Cincinnati Preservation Association Doles Out Awards For Local Preservation Excellence

The Cincinnati Preservation Association gathered earlier this month to honor the best projects and professionals when it comes to preserving the region’s historic building stock.

The 51st annual meeting was held on Sunday, November 8 at the Renaissance Cincinnati Downtown Hotel, which is located inside the landmark Daniel Burnham tower at Fourth and Walnut Streets. The event itself was held inside the hotel’s stunning grand ballroom that had previously functioned as a banking hall.

Twelve awards were handed out to owners and developers of historic buildings throughout the region that CPA believes have substantially restored or rehabilitated those structures in accordance to the Secretary of the Interior’s Standards for Rehabilitation. Those projects include the following:

  • Archdiocesan Archives Renovation – Archdiocese of Cincinnati | Chameleon Architecture | Danis Building Construction
  • Beasley Place (Over-the-Rhine) – Over-the-Rhine Community Housing | CR Architecture + Design | HGC Construction
  • St. Michael the Archangel Parish Buildings (Lower Price Hill) – Education Matters | Brashear Bolton Architects | HGC Construction
  • 408 Overton Street (Newport) – Mansion Hill Properties
  • The Crown (Over-the-Rhine) – Crown Building LLC | Hampton Architects | Premier Tri-State Roofing
  • J.H. Rhodes House – Benjamin and Kristen Walters | Preservation Architecture Services Team | Benjamin Walters/Chris Holtman/Jeff Niemis/Joel Stafford
  • Taft’s Ale House (Over-the-Rhine) – Ale House Landlord | Drawing Department | HGC Construction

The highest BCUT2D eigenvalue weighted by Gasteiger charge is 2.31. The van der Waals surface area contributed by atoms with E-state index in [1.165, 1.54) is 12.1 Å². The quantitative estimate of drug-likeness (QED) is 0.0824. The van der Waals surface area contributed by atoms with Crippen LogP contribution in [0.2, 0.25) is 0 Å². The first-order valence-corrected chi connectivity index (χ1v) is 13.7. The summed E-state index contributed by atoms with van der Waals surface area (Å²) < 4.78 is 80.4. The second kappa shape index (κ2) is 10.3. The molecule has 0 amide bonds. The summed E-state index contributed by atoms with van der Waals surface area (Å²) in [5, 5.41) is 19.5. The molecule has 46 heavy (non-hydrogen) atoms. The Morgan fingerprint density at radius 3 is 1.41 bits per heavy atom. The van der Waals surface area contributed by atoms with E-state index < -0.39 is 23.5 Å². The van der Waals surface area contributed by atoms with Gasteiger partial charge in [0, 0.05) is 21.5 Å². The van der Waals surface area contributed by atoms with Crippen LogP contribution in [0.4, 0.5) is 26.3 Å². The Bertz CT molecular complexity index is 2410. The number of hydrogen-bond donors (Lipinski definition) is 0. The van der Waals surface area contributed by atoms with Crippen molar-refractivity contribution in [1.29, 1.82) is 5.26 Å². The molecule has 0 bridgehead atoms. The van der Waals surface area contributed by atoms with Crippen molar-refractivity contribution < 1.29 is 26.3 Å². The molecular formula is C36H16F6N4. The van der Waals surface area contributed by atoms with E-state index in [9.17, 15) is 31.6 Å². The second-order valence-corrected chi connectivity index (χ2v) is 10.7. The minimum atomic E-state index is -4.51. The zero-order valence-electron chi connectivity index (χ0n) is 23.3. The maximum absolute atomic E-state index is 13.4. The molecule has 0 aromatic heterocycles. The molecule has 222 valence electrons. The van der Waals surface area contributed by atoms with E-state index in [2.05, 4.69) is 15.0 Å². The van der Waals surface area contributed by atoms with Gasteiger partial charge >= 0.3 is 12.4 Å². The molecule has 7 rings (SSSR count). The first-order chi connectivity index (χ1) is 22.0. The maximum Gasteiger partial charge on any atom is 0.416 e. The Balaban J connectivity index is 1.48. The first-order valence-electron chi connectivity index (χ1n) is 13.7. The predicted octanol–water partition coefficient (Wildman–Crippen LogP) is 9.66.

• Chatfield College OTR Campus (Over-the-Rhine) – Chatfield College | Emersion DESIGN | Endeavor Construction
  • Clifton Library (Clifton) – Public Library of Cincinnati and Hamilton County | McClorey and Savage | Motz Engineering
  • Probasco Fountain (Clifton) – City of Cincinnati | Clifton Town Meeting
  • Frida 602 (Covington) – Lucky Twins LLC | Don Biendenharn
  • Stonelick Covered Bridge – Clermont County | Smolen Engineering | The Righter Company

In addition to the project-related awards, two special education awards were also given out to those who, according to CPA, have produced quality programs, publications, inventories, or have promoted the awareness of historic preservation.

The first went to CPA volunteer Jeanne Rolfes, who was described as being one of the area’s most innovative volunteers when it comes to historic preservation. This recognition was largely due to her request of funds and subsequent development of a virtual tour for those who are too old or unable to participate in typical walking sessions about historic preservation.

CPA officials say that the program, called Cincinnati Memories, has been so successful since its launch in 2008 that it has been expanded twice and now brings in much needed revenue for the non-profit organization.

CPA awarded its prestigious President’s Award for Service to Preservation to architect Dave Zelman for his years of service and critical leadership roles in such efforts as the West Side Preservation Summit in 2010, annual spring home tours, River West Working Group, restoration of a National Register-listed Matthew McWilliams House on River Road, and assistance in saving landmarks like Our Lady of Perpetual Help Church in Sedamsville and an ancient stone house in Sayler Park.

  • While the renovation of Probasco fountain is fantastic, I wonder whether it was a missed opportunity to coordinate and fix an awkward set of intersections at Clifton Ave. and McAlpin/Woolpert. An oblong roundabout could have been a logical solution to the offset intersections for Clifton (which seems to offer more capacity than is needed) and provided a small plaza with the fountain placed in the line of sight for Clifton Ave. and either McAlpin or Woolpert (which would have been more aesthetic in my opinion). It could have been more of a place-maker than what the fountain offers today from its location along the road.

    • That’s a great point. I know some people even preferred the idea of moving the fountain altogether, but at the end of the day this option won out.